Story at a glance:
- A study found that 400 million people are at risk of their cities being unprepared for climate change.
- Southend in England, Rio de Janeiro in Brazil and Columbus, Ohio, in the U.S are climate liabilities.
- London, Bristol, Los Angeles and Athens are preparing more for climate change effects.
Research suggests that 25 percent of the world lacks the necessary funding to protect themselves from climate change.
There is more frequent flooding, overheating, water shortages and damage to infrastructure from extreme weather in cities throughout the world as a result of climate change, The Guardian reported.
A survey from the Carbon Disclosure Project (CDP), which surveyed 800 cities, found a total population of 400 million people, or 43 percent of them, were not prepared for climate change in that their cities did not have climate change crisis plans.
More than 420 cities are not financially secured in funding their 1,142 projects, an investment totaling about $72 billion. When it comes to water management projects, the investment needed is $22.6 billion.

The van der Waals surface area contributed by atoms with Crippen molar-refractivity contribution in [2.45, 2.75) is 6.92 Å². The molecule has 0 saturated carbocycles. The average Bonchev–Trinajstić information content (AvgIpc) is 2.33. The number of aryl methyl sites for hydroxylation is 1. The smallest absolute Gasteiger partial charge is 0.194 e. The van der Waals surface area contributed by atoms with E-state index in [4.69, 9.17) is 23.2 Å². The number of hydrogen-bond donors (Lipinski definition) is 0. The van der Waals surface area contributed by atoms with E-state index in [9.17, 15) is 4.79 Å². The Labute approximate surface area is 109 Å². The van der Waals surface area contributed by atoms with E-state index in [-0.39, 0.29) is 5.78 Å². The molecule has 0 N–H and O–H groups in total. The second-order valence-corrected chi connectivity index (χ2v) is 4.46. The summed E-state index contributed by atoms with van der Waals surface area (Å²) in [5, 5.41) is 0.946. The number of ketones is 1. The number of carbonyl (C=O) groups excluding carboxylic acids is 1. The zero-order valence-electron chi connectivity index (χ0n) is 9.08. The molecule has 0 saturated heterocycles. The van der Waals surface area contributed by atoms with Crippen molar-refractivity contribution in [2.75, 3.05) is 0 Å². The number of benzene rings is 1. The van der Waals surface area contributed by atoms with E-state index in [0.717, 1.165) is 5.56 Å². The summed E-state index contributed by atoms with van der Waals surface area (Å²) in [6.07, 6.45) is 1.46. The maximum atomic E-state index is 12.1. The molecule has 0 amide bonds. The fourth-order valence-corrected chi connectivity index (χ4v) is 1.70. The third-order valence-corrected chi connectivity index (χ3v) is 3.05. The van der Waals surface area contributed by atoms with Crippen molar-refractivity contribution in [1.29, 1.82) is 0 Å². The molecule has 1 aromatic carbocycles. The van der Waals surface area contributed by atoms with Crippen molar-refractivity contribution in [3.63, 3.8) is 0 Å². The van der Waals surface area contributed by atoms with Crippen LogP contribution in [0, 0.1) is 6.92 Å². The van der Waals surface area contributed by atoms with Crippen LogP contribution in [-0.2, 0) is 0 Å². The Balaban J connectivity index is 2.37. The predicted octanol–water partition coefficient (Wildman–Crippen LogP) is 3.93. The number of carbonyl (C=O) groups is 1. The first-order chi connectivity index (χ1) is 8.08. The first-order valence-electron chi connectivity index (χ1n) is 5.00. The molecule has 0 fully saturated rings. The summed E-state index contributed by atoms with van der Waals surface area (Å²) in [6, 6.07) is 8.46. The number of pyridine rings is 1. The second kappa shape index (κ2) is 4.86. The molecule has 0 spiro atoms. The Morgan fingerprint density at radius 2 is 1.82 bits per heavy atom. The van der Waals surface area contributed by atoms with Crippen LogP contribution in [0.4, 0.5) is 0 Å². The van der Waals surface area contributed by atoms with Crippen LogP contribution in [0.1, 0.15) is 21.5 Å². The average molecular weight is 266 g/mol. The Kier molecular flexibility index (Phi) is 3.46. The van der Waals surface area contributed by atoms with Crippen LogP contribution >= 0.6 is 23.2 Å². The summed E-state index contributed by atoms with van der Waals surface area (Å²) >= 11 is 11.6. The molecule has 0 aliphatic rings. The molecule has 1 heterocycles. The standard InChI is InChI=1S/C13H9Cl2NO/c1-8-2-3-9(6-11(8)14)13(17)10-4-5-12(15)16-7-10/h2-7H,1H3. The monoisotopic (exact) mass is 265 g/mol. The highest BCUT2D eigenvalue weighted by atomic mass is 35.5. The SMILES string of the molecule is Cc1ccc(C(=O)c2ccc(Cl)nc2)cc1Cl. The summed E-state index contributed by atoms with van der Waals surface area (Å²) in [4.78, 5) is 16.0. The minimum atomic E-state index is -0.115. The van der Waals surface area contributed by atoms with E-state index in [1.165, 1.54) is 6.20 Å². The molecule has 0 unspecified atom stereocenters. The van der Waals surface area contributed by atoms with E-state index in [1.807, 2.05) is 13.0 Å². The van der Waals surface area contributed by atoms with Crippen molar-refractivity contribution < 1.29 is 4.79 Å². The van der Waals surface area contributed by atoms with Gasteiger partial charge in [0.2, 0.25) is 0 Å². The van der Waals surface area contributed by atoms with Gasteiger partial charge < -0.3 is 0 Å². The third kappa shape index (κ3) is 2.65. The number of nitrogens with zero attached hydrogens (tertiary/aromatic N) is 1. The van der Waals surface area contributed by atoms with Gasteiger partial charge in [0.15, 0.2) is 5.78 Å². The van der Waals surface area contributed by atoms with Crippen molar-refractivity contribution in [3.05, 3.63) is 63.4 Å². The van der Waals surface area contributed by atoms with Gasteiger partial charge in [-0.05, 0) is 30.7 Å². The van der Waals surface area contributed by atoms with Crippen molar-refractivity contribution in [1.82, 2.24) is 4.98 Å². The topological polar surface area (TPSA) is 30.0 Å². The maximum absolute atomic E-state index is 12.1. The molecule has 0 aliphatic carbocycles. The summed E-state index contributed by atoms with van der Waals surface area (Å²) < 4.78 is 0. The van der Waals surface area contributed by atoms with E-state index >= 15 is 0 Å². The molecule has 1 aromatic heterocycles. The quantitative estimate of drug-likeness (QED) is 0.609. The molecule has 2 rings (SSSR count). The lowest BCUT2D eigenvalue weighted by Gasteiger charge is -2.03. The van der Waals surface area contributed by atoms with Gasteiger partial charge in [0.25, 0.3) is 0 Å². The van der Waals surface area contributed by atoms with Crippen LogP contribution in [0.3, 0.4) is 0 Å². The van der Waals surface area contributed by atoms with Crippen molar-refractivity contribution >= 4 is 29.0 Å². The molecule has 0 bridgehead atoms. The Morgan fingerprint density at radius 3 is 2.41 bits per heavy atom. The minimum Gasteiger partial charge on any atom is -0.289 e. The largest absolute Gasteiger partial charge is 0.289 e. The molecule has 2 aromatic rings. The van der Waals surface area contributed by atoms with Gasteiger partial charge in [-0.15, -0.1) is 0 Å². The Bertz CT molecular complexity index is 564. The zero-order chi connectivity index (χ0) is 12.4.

“Adaptation [to the impacts of climate change] is trickier to finance than emissions action. There are enormous benefits from adaptation and resilience, but they don’t appear on the balance sheet,” Kyra Appleby, the global director of CDP, said. “Only a fraction of recovery spending [from the coronavirus pandemic] is being put towards climate change, and even less towards adaptation.”
“It’s a really varied mix of cities across the world that are experiencing this as a problem,” Appleby said.
Among the cities with financial difficulties in a time of a climate crisis: Southend in England, Rio de Janeiro in Brazil, and Columbus, Ohio, in the U.S.
However, some cities are adapting well to the changes, including London, Bristol, Los Angeles and Athens.
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